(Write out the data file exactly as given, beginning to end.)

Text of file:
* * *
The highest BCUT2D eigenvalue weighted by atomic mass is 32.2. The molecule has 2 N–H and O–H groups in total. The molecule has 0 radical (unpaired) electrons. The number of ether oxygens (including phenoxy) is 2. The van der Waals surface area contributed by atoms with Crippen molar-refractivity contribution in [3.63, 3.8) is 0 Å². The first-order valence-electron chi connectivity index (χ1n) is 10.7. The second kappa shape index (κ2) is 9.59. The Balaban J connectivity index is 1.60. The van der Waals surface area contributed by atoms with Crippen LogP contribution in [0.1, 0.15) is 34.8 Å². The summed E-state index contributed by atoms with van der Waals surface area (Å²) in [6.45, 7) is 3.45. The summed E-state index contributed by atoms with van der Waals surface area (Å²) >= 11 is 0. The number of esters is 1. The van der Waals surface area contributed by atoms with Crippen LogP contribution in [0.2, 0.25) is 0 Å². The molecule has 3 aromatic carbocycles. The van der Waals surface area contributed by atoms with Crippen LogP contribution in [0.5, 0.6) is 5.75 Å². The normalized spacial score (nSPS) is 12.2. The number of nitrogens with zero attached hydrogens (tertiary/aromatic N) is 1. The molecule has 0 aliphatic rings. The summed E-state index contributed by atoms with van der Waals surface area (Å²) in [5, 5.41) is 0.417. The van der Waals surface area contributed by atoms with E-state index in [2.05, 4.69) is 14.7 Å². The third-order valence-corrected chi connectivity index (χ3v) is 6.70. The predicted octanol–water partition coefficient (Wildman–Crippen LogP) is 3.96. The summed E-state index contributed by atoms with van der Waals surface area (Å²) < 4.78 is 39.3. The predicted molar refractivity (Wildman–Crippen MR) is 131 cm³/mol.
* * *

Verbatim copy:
The highest BCUT2D eigenvalue weighted by atomic mass is 32.2. The molecule has 2 N–H and O–H groups in total. The molecule has 0 radical (unpaired) electrons. The number of ether oxygens (including phenoxy) is 2. The van der Waals surface area contributed by atoms with Crippen molar-refractivity contribution in [3.63, 3.8) is 0 Å². The first-order valence-electron chi connectivity index (χ1n) is 10.7. The second kappa shape index (κ2) is 9.59. The Balaban J connectivity index is 1.60. The van der Waals surface area contributed by atoms with Crippen LogP contribution in [0.1, 0.15) is 34.8 Å². The summed E-state index contributed by atoms with van der Waals surface area (Å²) in [6.45, 7) is 3.45. The summed E-state index contributed by atoms with van der Waals surface area (Å²) >= 11 is 0. The number of esters is 1. The van der Waals surface area contributed by atoms with Crippen LogP contribution in [0.2, 0.25) is 0 Å². The molecule has 3 aromatic carbocycles. The van der Waals surface area contributed by atoms with Crippen LogP contribution in [0.5, 0.6) is 5.75 Å². The normalized spacial score (nSPS) is 12.2. The number of nitrogens with zero attached hydrogens (tertiary/aromatic N) is 1. The molecule has 0 aliphatic rings. The summed E-state index contributed by atoms with van der Waals surface area (Å²) in [5, 5.41) is 0.417. The van der Waals surface area contributed by atoms with E-state index in [2.05, 4.69) is 14.7 Å². The third-order valence-corrected chi connectivity index (χ3v) is 6.70. The predicted octanol–water partition coefficient (Wildman–Crippen LogP) is 3.96. The summed E-state index contributed by atoms with van der Waals surface area (Å²) < 4.78 is 39.3. The predicted molar refractivity (Wildman–Crippen MR) is 131 cm³/mol.